|Next $45 million||0.28%|
Almost every advisory firm in the industry has an investment philosophy. While your financial advisor’s main priority should be your goals and risk tolerance, how a company approaches investing can be a telling factor in the type of advice or strategies your professional may recommend.
Fisher Investments cites four main goals it uses in its company-wide investment philosophy:
- Personalization. As we just mentioned, you should remain at the core of your investment strategy. The firm’s advisors must always consider your goals and best interests.
- Be flexible. Investment strategies are often fluid as time goes on. Therefore, the company aims to stay well-researched and adaptable to the evolution of successful securities and asset classes.
- Maintain discipline. The company uses what it calls a “top-down” approach to investing to stay disciplined. This involves looking at macro factors rather than the micro level of picking individual assets, which can be more prone to losses.
- Global. Fisher puts forth that it can be beneficial to consider global assets, rather than staying focused solely on the U.S. This tracks with the top-down mindset.
Disclosures and Notable Issues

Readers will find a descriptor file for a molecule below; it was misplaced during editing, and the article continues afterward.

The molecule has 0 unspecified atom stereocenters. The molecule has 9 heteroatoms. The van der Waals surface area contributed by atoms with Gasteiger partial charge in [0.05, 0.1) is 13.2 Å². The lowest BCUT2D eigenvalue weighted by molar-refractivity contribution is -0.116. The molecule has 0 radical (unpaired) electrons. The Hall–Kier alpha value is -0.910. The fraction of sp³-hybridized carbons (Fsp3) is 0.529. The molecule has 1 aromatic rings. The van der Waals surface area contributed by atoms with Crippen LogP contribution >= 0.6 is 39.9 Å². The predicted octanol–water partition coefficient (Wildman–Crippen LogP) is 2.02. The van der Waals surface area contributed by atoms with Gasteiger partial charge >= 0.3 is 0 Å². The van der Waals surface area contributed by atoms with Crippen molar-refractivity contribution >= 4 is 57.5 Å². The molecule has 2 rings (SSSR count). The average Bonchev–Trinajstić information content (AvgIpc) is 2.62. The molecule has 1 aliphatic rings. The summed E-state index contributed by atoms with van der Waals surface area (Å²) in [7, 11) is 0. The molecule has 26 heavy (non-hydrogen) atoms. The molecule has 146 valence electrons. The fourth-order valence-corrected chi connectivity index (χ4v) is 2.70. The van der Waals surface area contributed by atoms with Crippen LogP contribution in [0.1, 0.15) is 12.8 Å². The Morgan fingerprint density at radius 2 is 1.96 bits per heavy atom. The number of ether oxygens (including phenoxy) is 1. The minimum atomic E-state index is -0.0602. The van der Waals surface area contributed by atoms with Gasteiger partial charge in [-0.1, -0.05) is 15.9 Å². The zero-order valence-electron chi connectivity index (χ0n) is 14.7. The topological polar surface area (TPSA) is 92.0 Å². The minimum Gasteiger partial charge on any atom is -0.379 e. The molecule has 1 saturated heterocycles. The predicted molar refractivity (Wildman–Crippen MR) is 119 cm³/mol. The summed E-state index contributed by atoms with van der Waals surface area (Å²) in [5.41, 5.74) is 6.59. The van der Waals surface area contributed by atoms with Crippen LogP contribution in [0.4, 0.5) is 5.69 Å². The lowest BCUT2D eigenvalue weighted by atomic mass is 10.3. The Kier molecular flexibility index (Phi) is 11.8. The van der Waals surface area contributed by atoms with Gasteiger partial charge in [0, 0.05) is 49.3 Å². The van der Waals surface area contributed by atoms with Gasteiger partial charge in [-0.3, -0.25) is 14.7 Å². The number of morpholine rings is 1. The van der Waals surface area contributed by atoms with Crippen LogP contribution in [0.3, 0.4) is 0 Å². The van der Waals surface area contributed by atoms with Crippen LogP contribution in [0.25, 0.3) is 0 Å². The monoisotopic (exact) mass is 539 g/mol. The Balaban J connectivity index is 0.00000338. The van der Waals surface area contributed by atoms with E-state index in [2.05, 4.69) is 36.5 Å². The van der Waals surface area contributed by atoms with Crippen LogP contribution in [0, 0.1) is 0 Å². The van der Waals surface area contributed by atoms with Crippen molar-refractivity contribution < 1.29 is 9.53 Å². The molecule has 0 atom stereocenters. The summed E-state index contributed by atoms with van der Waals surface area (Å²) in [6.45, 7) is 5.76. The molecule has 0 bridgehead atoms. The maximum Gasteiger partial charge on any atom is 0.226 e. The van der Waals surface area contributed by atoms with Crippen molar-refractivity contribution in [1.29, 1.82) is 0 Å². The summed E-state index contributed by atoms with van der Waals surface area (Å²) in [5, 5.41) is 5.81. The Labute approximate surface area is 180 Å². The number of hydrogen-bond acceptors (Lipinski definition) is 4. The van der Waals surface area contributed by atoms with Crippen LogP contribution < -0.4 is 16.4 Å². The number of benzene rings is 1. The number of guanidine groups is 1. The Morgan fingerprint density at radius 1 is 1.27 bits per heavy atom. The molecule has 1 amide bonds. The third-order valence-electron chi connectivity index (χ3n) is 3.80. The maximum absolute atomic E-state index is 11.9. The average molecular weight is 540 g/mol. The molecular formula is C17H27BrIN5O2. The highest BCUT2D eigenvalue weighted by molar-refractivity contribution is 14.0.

Fisher Investments is registered with the U.S. Securities and Exchange Commission (SEC) as an RIA. One of the requirements of upholding a registration with the government is disclosing all disciplinary actions it’s received. Disclosures may include reporting issues, criminal proceedings, or disputes with clients. As of the writing of this article, the firm has no disclosures on file with the SEC, as per the company’s Form ADV.
Though it has avoided being handed down any official discipline, Fisher Investments has had a recently and publicly documented checkered past. In 2019, according to Bloomberg, founder and Executive Chairman, Ken Fisher, came under fire for making sexist comments. This resulted in the company losing $4 billion in assets when investors decided to switch providers.
Fisher Investments provides two main ways for Personal Wealth clients to get in touch with a customer support representative. The first, and probably the most direct, is by calling the company’s primary phone number, (888) 823-9566.
The firm also offers a form you can fill out and submit on its contact page. It allows you to select from a few options to explain what your inquiry is about, check a box to request an appointment, and provide a detailed message. You’ll also need to include identifying information such as your name, email, phone number, location, etc.
How to Become a Client